Serving the public

Alumna Debbie Power started her public service career in the 1980s as a frontline case manager at the former Department of Social Welfare. Now Chief Executive of the Ministry of Social Development, she reflects on the value of upskilling and challenging yourself to do things that scare you.

Debbie Power

What did you study at Victoria University of Wellington?

I completed my Executive Master of Public Administration (EMPA) through the Australia and New Zealand School of Government (ANZSOG) in 2007. ANZSOG is a partnership between the New Zealand and Australian Governments that focuses on providing education and development opportunities for people in the public sector. It’s studied part-time over two years and includes intensive residential blocks with elective modules.

How would you describe your experience?

It was really the first formal qualification I’d done since I left school, apart from a diploma through Massey University. Even though I was in my early forties, I was completely daunted by the notion of completing a Master’s in a couple of years. I went through all the concerns that a lot of people have when you’re in situation where you don’t feel you have the capability. I was an operational person from Northland and I thought I might not be able to foot it with people from a policy background. I remember my first day in a room with 100-odd others and thinking ‘They all look so confident and I am going to fail’. What I found, of course, was many others felt the same way! It turned out to be a fantastic opportunity to broaden my thinking and perspective and learn from others. I established what have become long-term relationships with people from across the public service. I found that you can do a lot more than you realise if you put your mind to it—even Economics papers! The EMPA gave me the discipline to think about issues from not only an operational perspective but to take more of a systems approach and think about challenges and opportunities in a multi-dimensional way.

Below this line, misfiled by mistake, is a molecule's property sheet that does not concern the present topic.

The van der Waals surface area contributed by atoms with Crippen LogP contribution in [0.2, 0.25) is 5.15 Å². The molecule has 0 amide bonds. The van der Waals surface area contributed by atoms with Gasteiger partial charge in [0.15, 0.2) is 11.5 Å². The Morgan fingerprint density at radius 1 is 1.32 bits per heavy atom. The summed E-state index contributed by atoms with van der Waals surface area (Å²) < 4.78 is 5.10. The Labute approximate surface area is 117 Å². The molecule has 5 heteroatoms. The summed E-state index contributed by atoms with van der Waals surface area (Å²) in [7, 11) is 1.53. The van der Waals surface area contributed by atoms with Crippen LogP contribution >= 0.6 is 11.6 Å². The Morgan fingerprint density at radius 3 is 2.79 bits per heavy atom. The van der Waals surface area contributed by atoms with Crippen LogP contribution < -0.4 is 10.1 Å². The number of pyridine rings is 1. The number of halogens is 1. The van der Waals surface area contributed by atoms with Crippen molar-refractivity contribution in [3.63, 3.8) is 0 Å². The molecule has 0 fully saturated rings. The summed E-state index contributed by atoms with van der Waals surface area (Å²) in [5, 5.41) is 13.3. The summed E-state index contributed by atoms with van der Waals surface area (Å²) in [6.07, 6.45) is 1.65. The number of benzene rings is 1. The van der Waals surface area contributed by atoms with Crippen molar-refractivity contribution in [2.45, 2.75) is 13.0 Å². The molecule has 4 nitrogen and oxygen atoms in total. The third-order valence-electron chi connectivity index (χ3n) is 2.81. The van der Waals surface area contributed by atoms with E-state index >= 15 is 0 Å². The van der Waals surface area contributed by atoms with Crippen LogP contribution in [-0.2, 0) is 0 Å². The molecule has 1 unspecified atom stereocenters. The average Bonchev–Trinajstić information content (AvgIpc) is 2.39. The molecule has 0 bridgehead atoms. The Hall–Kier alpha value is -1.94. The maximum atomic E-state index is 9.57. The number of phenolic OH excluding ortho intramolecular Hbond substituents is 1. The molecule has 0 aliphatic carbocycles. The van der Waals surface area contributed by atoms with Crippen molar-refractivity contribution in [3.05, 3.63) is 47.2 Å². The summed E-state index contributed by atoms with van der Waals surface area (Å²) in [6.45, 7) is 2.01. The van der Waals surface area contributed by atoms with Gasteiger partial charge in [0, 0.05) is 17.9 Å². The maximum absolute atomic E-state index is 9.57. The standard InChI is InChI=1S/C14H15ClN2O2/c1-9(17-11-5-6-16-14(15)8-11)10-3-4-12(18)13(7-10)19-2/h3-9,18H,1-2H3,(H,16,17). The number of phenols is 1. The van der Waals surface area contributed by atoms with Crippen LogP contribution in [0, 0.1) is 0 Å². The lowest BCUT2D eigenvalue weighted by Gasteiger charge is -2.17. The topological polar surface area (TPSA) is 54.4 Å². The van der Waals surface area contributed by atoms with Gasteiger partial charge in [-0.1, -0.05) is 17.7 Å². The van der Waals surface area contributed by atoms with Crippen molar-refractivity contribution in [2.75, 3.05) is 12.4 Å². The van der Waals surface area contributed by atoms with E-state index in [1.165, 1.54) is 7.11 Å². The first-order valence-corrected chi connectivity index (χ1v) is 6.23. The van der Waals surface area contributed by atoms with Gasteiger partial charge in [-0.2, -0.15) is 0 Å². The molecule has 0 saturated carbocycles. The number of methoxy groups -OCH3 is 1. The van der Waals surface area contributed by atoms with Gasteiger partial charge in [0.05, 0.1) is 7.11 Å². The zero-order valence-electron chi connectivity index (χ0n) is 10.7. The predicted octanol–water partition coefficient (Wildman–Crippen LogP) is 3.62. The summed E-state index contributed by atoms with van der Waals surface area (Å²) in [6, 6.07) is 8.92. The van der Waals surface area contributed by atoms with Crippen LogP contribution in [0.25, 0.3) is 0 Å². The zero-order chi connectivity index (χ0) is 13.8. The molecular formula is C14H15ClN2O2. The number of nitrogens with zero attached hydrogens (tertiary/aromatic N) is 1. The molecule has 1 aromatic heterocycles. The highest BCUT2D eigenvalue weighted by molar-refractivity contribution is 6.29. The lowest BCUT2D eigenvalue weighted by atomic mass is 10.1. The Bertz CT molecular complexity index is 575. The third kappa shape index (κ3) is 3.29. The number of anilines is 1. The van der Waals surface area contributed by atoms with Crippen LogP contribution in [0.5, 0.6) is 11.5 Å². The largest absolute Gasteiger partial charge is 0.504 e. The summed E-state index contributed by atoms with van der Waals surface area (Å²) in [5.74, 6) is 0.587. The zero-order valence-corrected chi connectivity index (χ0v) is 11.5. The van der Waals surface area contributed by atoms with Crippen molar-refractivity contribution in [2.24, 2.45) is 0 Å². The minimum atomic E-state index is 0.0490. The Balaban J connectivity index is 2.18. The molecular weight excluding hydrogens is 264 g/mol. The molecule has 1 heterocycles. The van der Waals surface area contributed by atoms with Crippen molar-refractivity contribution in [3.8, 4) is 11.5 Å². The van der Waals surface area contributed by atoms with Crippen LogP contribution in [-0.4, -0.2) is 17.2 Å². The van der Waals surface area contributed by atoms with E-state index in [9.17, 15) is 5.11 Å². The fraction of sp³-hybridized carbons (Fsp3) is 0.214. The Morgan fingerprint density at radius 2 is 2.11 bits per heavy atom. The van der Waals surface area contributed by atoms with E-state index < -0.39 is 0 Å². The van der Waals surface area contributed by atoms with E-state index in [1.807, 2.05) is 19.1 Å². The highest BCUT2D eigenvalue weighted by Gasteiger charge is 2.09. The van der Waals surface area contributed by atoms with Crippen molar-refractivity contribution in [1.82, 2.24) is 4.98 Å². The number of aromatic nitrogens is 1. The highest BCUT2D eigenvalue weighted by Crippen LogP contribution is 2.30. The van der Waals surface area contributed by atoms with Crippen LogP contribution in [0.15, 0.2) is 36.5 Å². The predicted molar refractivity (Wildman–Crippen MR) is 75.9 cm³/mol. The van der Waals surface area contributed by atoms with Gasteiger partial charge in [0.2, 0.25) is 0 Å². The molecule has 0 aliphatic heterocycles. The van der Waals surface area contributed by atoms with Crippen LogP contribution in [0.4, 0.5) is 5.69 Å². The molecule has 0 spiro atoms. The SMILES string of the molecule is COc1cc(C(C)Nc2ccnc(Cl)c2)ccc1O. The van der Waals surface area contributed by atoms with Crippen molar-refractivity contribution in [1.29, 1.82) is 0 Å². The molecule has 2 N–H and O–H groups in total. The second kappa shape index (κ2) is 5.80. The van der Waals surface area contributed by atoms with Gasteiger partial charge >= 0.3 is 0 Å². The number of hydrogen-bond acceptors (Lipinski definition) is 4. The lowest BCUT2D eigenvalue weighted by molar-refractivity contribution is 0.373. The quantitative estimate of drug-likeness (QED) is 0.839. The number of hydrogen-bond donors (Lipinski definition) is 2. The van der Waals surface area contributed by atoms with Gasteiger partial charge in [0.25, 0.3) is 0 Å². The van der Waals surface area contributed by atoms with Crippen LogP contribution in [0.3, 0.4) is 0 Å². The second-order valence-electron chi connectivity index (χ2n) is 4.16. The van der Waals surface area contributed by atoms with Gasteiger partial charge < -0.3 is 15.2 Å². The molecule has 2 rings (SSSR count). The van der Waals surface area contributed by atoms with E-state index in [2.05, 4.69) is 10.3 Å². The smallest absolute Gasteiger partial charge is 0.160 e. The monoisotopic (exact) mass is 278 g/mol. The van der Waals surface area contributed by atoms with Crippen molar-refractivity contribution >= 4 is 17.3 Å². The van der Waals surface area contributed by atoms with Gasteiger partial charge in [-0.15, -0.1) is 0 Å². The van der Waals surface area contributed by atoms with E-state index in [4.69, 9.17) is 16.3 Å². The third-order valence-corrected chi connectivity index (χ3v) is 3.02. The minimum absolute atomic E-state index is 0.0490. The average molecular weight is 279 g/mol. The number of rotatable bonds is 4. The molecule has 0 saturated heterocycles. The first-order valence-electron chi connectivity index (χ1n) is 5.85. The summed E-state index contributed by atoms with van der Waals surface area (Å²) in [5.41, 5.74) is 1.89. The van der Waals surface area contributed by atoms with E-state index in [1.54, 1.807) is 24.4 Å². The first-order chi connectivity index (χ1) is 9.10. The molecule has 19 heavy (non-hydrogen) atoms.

What have you done since graduating?

Since I graduated I have spent the last few years in Wellington doing a range of jobs within the Ministry of Social Development (MSD) and I was appointed Statutory Deputy State Services Commissioner with the State Services Commission in 2015. Recently I was appointed as the Chief Executive of MSD. Being appointed as a public service leader is a real privilege. MSD in particular is an agency that holds a very special place in the public service. It deals with over a million New Zealanders each year, many of who come to see us at very difficult times in their lives. We have to be utterly focused on the needs of our clients and remember that we can always do better. Our role is to work alongside our clients, with our partners in the community and business sectors, to help them realise their potential.

What’s your advice for adults thinking about further study?

My advice for people who have never done any formal qualifications is grab every opportunity you have to do some study. You will not only gain learnings from an academic perspective, but by interacting with a range of people throughout that time you will get a much broader perspective on life. If it scares you, that’s a good thing!